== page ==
Talking to a colleague recently who was thinking about setting up on his own, his main fear was how to ‘get clients.’ It got me thinking. How do I get clients and why am I put forward or recommended to new client’s to pitch?
We’ve all seen the status updates: “85% of your financial success is due to your personality and ability to communicate, negotiate and lead. Shockingly, only 15% is due to technology knowledge (Carnegie Institute of Technology)
So it turns out it’s not all about having the ability, but equally, if not arguably more important is the passion and commitment to client service. Here is what I learnt when it comes to looking after clients:
1 Always expect the unexpected. Anticipate what the client wants before they want it. If a client asks a question, start to think about your answer immediately; and try stay ahead to have an answer to the next logical question.
You want to be anticipating your clients every move, every thought process. And don’t say what you think they want to hear either – but be open, honest and prepared to respond with the extra detail – not because they asked, but as it will be helpful information.
2. Spend a client budget as if it was your own. Time is money. Are all of today’s activities important and urgent in accordance with monthly objectives?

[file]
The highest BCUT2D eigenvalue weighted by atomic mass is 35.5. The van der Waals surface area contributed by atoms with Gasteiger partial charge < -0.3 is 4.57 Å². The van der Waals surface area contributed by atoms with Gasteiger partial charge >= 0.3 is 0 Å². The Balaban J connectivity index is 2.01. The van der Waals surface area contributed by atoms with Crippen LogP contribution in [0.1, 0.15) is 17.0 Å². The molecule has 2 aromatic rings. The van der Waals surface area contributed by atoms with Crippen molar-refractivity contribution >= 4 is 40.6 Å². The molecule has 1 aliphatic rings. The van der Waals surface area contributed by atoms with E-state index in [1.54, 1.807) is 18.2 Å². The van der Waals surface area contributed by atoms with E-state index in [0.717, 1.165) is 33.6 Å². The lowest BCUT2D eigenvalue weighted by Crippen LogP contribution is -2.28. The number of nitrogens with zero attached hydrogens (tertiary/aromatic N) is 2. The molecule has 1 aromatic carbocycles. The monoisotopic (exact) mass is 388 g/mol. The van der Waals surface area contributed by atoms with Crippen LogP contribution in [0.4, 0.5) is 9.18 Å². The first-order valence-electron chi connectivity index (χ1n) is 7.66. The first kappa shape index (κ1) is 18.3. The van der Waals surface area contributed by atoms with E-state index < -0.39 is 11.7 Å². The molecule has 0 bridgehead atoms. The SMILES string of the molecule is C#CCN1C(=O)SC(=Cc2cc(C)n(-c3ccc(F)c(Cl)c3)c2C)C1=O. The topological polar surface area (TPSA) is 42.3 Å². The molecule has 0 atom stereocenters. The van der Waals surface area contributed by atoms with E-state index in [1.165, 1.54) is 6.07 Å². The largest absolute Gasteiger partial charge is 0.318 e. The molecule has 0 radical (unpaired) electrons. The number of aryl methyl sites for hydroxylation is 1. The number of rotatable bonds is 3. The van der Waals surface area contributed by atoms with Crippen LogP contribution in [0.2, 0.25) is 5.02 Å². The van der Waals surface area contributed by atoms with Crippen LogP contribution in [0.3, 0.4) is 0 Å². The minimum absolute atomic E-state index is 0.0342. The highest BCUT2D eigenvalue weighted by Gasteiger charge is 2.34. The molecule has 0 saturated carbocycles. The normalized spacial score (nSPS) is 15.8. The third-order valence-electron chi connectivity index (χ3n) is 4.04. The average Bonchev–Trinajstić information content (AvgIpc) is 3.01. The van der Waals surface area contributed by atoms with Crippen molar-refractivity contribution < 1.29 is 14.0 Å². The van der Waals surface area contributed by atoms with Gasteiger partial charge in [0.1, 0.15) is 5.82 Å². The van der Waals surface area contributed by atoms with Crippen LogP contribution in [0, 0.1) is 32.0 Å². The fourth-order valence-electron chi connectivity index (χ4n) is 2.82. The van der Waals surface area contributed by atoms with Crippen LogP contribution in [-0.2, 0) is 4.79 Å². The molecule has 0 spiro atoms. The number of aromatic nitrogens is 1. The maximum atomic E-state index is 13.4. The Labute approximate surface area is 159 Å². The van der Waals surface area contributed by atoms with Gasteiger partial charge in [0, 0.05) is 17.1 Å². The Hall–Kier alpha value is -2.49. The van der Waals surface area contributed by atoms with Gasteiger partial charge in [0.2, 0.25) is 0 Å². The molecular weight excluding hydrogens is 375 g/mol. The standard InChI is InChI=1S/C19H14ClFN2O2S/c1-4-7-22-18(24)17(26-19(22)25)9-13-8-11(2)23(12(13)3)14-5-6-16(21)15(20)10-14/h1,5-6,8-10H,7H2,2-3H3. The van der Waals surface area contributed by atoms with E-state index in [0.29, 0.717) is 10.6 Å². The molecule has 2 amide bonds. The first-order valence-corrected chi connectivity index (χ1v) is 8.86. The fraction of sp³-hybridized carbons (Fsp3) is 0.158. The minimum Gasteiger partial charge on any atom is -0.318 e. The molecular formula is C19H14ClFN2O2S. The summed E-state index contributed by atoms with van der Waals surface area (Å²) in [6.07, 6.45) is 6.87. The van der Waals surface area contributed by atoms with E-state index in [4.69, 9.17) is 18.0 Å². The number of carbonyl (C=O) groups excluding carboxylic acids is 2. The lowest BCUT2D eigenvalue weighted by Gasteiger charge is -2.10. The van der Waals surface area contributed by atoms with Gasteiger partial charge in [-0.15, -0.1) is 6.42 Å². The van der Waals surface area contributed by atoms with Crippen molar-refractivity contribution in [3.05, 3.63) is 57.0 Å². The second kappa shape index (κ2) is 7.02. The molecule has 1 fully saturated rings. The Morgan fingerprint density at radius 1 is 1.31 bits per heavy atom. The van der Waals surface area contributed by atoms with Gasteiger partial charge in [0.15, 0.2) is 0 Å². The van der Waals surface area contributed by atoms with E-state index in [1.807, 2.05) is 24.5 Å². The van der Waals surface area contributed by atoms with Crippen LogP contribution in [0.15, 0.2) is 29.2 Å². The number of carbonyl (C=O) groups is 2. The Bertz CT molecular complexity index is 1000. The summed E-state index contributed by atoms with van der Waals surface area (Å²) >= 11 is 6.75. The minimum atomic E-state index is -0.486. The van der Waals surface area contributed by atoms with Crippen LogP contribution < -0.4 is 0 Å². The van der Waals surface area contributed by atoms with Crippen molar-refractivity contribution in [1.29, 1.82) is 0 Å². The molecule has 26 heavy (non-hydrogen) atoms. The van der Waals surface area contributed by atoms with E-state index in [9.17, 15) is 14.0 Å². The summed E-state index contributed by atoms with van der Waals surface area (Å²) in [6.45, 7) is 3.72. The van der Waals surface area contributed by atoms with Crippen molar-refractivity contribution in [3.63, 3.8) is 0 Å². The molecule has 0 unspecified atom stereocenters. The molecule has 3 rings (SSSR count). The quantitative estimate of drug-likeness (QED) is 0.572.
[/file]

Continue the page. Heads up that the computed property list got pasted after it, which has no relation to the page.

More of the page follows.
Be open with clients – with your planned activities and the time and budget you expect them to take, so you can collectively re-assess or re-allocate as needed. You would want the same transparency if it were you. Once you’re aligned with a client, you are more likely to influence budget increases to add more resource exactly where it’s required.
3. Be a team player. An agency isn’t about ‘us’ versus ‘them’ mentally or physically. It is about sitting on the same side as the client and working with them as a team. Drop in and hot desk if the environment is right to do so. Share their passion for the company and its objectives; and impart their excitement if they win an award or seal a big deal.
Remember a business owner could have set the company up from scratch – just look at how passionate Richard Branson remains about Virgin. Maintaining that passion and not treating the client like a client, but as part of the same company, working in partnership, goes a long way.
4. Keep them updated with innovations in PR: Whether it is the latest social media platforms or what is going on in the industry. If nothing else it’s a way to maintain the conversation and show that you are eager to constantly enhance your offering and stay ahead of the game for your client’s benefit, especially in more competitive sectors.
5. Make connections at every level – build a relationship with the company as a whole so that when you come in for meetings, it’s like you work there anyway. And this extends to the sales team on the road and all the admin staff.
Remember, you never know which contacts you might need to get that extra information for a case study quickly. Further, if the management team changes, with the team as a whole you can just ‘keep your head down’ and carry on.
One of my first lessons in PR was to get to know clients personally, so that you can better anticipate and support the needs of the company as a whole. If they are into cricket, football or fishing, see what is going on before you go into a meeting.
These insights have really helped me over the years. If every day we think about how we could be a better partner, then we don’t need to worry about someone else filling that role.
What else might you add to the list?